Genesis 1; Isaiah 42:8; Romans 1:20-21; 5:2; Ephesians 1:4-6; 2 Timothy 1:7-9; Revelation 5:9-10

Article 11: Public Policy

We affirm that the fundamental purposes of government are to protect human beings from harm, punish those who do evil, uphold civil liberties, and to commend those who do good. The public has a role in shaping and crafting policies concerning the use of AI in society, and these decisions should not be left to those who develop these technologies or to governments to set norms.

We deny that AI should be used by governments, corporations, or any entity to infringe upon God-given human rights. AI, even in a highly advanced state, should never be delegated the governing authority that has been granted by an all-sovereign God to human beings alone. 

Romans 13:1-7; Acts 10:35; 1 Peter 2:13-14

Article 10: War

We affirm that the use of AI in warfare should be governed by love of neighbor and the principles of just war. The use of AI may mitigate the loss of human life, provide greater protection of non-combatants, and inform better policymaking. Any lethal action conducted or substantially enabled by AI must employ 5 human oversight or review. All defense-related AI applications, such as underlying data and decision-making processes, must be subject to continual review by legitimate authorities. When these systems are deployed, human agents bear full moral responsibility for any actions taken by the system.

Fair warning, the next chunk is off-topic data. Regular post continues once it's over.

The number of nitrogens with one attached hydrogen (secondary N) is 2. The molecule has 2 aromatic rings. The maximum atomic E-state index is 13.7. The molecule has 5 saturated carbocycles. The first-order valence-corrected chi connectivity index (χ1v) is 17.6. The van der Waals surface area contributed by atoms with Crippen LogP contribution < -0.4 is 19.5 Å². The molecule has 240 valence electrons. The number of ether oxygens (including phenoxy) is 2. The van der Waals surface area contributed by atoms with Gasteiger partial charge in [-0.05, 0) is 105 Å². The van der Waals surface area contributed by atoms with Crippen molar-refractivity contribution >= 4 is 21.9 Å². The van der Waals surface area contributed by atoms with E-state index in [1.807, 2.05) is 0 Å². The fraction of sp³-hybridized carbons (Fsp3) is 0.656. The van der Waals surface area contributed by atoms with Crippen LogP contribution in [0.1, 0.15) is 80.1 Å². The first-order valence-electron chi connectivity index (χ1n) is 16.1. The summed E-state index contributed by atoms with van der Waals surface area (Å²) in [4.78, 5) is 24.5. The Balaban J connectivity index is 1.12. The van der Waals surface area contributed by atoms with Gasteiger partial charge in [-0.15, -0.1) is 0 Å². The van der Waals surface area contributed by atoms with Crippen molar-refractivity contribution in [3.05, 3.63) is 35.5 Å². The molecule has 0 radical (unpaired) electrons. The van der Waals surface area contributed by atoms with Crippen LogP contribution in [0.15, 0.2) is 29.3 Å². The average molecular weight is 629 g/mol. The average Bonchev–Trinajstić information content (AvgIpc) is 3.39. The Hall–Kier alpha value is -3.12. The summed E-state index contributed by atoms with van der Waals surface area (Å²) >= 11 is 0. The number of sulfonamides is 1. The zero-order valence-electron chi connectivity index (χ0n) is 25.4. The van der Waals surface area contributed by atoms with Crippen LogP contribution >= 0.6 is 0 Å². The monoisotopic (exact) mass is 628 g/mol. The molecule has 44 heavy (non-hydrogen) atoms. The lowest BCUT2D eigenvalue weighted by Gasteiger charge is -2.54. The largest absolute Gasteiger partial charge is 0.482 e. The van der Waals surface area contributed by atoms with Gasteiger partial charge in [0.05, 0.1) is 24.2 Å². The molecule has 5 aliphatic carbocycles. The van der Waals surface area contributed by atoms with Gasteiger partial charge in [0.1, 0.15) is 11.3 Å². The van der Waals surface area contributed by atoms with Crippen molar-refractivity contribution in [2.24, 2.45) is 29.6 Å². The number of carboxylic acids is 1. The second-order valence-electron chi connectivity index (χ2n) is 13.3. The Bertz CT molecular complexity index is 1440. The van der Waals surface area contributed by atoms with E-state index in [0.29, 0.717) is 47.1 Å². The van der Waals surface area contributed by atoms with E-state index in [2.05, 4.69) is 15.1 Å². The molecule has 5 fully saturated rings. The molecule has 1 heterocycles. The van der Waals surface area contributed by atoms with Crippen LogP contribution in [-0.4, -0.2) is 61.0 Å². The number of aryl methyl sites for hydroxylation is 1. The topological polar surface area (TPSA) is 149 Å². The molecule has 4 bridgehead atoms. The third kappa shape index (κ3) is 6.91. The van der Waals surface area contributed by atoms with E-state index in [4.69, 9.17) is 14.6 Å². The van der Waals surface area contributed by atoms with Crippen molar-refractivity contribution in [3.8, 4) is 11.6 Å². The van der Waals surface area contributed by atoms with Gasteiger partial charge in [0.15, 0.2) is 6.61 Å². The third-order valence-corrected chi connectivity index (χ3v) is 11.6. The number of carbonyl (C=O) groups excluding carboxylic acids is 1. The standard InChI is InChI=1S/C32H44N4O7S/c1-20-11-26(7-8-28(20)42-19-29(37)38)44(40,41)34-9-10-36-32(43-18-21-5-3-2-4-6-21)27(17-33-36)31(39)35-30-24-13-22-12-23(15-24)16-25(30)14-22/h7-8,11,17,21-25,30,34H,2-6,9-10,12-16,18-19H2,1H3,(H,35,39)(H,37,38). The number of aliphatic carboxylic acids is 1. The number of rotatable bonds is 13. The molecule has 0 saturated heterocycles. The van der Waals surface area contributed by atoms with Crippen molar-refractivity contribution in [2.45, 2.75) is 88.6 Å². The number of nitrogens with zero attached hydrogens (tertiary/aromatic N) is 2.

We deny that human agency or moral culpability in war can be delegated to AI. No nation or group has the right to use AI to carry out genocide, terrorism, torture, or other war crimes.

Genesis 4:10; Isaiah 1:16-17; Psalm 37:28; Matthew 5:44; 22:37-39; Romans 13:4

Article 9: Security

We affirm that AI has legitimate applications in policing, intelligence, surveillance, investigation, and other uses supporting the government’s responsibility to respect human rights, to protect and preserve human life, and to pursue justice in a flourishing society.

We deny that AI should be employed for safety and security applications in ways that seek to dehumanize, depersonalize, or harm our fellow human beings. We condemn the use of AI to suppress free expression or other basic human rights granted by God to all human beings.

Romans 13:1-7; 1 Peter 2:13-14

Article 8: Data & Privacy

We affirm that privacy and personal property are intertwined individual rights and choices that should not be violated by governments, corporations, nation-states, and other groups, even in the pursuit of the common good. While God knows all things, it is neither wise nor obligatory to have every detail of one’s life open to society.

We deny the manipulative and coercive uses of data and AI in ways that are inconsistent with the love of God and love of neighbor. Data collection practices should conform to ethical guidelines that uphold the dignity of all people. We further deny that consent, even informed consent, although requisite, is the only necessary ethical standard for the collection, manipulation, or exploitation of personal data—individually or in the aggregate. AI should not be employed in ways that distort truth through the use of generative applications. Data should not be mishandled, misused, or abused for sinful purposes to reinforce bias, strengthen the powerful, or demean the weak.